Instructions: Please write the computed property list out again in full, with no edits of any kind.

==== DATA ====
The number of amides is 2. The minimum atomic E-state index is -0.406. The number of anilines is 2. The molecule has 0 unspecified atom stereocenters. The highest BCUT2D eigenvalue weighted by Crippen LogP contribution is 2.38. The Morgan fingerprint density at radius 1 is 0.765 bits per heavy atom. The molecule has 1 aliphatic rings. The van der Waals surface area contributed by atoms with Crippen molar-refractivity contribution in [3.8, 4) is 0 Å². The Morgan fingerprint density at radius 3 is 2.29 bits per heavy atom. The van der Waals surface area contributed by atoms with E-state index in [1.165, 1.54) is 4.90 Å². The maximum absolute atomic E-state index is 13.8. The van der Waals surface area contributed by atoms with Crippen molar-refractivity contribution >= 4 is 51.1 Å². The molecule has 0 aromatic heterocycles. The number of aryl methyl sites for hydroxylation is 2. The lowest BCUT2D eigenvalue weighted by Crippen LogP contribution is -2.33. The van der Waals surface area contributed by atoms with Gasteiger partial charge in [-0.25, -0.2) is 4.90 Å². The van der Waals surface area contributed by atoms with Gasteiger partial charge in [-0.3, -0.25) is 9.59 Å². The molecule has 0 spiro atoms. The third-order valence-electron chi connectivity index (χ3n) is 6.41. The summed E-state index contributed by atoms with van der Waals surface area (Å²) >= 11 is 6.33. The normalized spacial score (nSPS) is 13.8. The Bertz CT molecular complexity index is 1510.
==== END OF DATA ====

The number of amides is 2. The minimum atomic E-state index is -0.406. The number of anilines is 2. The molecule has 0 unspecified atom stereocenters. The highest BCUT2D eigenvalue weighted by Crippen LogP contribution is 2.38. The Morgan fingerprint density at radius 1 is 0.765 bits per heavy atom. The molecule has 1 aliphatic rings. The van der Waals surface area contributed by atoms with Crippen molar-refractivity contribution in [3.8, 4) is 0 Å². The Morgan fingerprint density at radius 3 is 2.29 bits per heavy atom. The van der Waals surface area contributed by atoms with E-state index in [1.165, 1.54) is 4.90 Å². The maximum absolute atomic E-state index is 13.8. The van der Waals surface area contributed by atoms with Crippen molar-refractivity contribution >= 4 is 51.1 Å². The molecule has 0 aromatic heterocycles. The number of aryl methyl sites for hydroxylation is 2. The lowest BCUT2D eigenvalue weighted by Crippen LogP contribution is -2.33. The van der Waals surface area contributed by atoms with Gasteiger partial charge in [-0.25, -0.2) is 4.90 Å². The van der Waals surface area contributed by atoms with Gasteiger partial charge in [-0.3, -0.25) is 9.59 Å². The molecule has 0 spiro atoms. The third-order valence-electron chi connectivity index (χ3n) is 6.41. The summed E-state index contributed by atoms with van der Waals surface area (Å²) >= 11 is 6.33. The normalized spacial score (nSPS) is 13.8. The Bertz CT molecular complexity index is 1510.